*Hal:* Maybe this will come as a surprise but I am not that interested in writing per se. What interests me more is the creative process itself, and how it is related to spiritual development. I believe that we all have the urge to create. It is a natural impulse within each one of us, part of the original demiurge of creation. If that impulse is ignored it can lead to much craziness, just as when our sexual or other instincts are ignored. The process of bringing that demiurge of creation into expression has always fascinated me. To me, creating a great masterpiece is not terribly important. While I love to go to museums or read great literature, the masterpieces themselves are not "it" for me. What is more important to me is something that is much more obvious in the oral tradition, in oral storytelling, for example--where the things we create immediately affect a group of listeners, and their responses affect the storyteller. That interactive quality of storyteller and listener is a microcosm of how human consciousness evolves.
*Carolyn:* I've experienced that in your workshops, of course. It is almost as if you hold a space for the God or Goddess within us to express as a creative act. Spiritual consciousness expressing through us. To the extent we don't allow it to move through us, that same urge to express ourselves creatively implodes and leaves us feeling, as you said, "crazy" somehow.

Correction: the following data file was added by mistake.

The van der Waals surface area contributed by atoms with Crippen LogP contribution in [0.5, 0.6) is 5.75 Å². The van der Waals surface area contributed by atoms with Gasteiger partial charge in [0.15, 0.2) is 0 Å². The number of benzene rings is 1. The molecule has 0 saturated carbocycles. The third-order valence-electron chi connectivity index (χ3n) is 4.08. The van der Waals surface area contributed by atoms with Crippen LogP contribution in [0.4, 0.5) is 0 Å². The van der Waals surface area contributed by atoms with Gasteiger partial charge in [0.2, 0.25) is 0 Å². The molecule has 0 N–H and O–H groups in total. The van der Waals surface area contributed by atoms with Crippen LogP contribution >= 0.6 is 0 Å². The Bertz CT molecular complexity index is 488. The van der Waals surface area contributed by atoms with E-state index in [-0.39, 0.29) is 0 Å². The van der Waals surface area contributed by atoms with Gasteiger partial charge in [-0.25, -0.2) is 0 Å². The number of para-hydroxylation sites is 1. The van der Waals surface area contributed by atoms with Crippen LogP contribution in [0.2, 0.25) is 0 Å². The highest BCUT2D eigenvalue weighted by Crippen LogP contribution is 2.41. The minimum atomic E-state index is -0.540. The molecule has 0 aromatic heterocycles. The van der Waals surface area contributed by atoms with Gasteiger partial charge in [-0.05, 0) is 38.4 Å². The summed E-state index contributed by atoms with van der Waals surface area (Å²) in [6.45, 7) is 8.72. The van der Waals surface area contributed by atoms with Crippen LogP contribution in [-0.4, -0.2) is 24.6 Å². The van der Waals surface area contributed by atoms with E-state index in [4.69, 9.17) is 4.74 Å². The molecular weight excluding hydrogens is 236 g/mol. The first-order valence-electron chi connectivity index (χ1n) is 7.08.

*Hal:* Yes. I think that if we deny the creative in ourselves, we can end up with a peculiar kind of longing. When it is not expressed or not given away as a contribution to a larger purpose, it can lead to addictive or destructive behavior. There's a theory in the recovery movement, you know, that many people who are substance abusers are actually seeking God, or seeking a transcendent experience. They have found that to some extent they can achieve this by drowning out the negative feelings of fear and self-judgment that they run in their minds--and these fears and judgments, of course, are creative expressions. It's just that they are presently being expressed destructively. There is a fine line between creation and destruction. If we are not really attuned to the creative side it can easily become expressed in destructive acts.
*Carolyn:* Would it be accurate to say that in your role as teacher and coach what lights you up is seeing this creative force freed, activated and owned by someone?